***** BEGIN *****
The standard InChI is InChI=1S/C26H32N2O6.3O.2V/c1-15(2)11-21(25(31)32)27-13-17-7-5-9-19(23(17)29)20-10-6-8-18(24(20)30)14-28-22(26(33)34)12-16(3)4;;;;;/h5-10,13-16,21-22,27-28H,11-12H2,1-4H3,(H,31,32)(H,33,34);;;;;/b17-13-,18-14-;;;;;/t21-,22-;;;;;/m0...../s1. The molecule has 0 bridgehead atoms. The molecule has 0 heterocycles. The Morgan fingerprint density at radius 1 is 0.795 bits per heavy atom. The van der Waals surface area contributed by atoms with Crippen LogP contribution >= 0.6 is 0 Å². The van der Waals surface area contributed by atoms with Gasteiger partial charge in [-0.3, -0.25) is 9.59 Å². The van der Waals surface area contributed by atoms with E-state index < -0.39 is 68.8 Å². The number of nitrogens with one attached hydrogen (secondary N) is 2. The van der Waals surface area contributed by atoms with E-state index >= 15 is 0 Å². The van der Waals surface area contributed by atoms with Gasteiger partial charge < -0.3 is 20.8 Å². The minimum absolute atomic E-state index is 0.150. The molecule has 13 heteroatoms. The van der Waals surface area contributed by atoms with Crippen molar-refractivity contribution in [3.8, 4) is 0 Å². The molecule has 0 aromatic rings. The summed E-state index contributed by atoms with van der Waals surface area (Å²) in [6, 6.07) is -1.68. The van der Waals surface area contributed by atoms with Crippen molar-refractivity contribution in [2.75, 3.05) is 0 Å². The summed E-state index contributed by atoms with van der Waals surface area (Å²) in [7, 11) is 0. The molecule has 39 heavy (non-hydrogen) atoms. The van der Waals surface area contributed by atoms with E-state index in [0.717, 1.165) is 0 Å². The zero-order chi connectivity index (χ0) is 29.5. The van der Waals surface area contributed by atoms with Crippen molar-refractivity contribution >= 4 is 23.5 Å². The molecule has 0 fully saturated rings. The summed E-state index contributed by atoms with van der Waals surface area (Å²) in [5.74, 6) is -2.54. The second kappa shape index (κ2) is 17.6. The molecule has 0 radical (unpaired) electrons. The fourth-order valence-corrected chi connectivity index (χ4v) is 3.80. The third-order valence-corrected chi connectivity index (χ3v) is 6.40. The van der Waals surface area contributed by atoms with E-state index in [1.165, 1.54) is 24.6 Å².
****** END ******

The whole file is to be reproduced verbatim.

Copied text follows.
The standard InChI is InChI=1S/C26H32N2O6.3O.2V/c1-15(2)11-21(25(31)32)27-13-17-7-5-9-19(23(17)29)20-10-6-8-18(24(20)30)14-28-22(26(33)34)12-16(3)4;;;;;/h5-10,13-16,21-22,27-28H,11-12H2,1-4H3,(H,31,32)(H,33,34);;;;;/b17-13-,18-14-;;;;;/t21-,22-;;;;;/m0...../s1. The molecule has 0 bridgehead atoms. The molecule has 0 heterocycles. The Morgan fingerprint density at radius 1 is 0.795 bits per heavy atom. The van der Waals surface area contributed by atoms with Crippen LogP contribution >= 0.6 is 0 Å². The van der Waals surface area contributed by atoms with Gasteiger partial charge in [-0.3, -0.25) is 9.59 Å². The van der Waals surface area contributed by atoms with E-state index < -0.39 is 68.8 Å². The number of nitrogens with one attached hydrogen (secondary N) is 2. The van der Waals surface area contributed by atoms with E-state index >= 15 is 0 Å². The van der Waals surface area contributed by atoms with Gasteiger partial charge < -0.3 is 20.8 Å². The minimum absolute atomic E-state index is 0.150. The molecule has 13 heteroatoms. The van der Waals surface area contributed by atoms with Crippen molar-refractivity contribution in [3.8, 4) is 0 Å². The molecule has 0 aromatic rings. The summed E-state index contributed by atoms with van der Waals surface area (Å²) in [6, 6.07) is -1.68. The van der Waals surface area contributed by atoms with Crippen molar-refractivity contribution in [2.75, 3.05) is 0 Å². The summed E-state index contributed by atoms with van der Waals surface area (Å²) in [7, 11) is 0. The molecule has 39 heavy (non-hydrogen) atoms. The van der Waals surface area contributed by atoms with E-state index in [0.717, 1.165) is 0 Å². The zero-order chi connectivity index (χ0) is 29.5. The van der Waals surface area contributed by atoms with Crippen molar-refractivity contribution >= 4 is 23.5 Å². The molecule has 0 fully saturated rings. The summed E-state index contributed by atoms with van der Waals surface area (Å²) in [5.74, 6) is -2.54. The second kappa shape index (κ2) is 17.6. The molecule has 0 radical (unpaired) electrons. The fourth-order valence-corrected chi connectivity index (χ4v) is 3.80. The third-order valence-corrected chi connectivity index (χ3v) is 6.40. The van der Waals surface area contributed by atoms with E-state index in [1.165, 1.54) is 24.6 Å².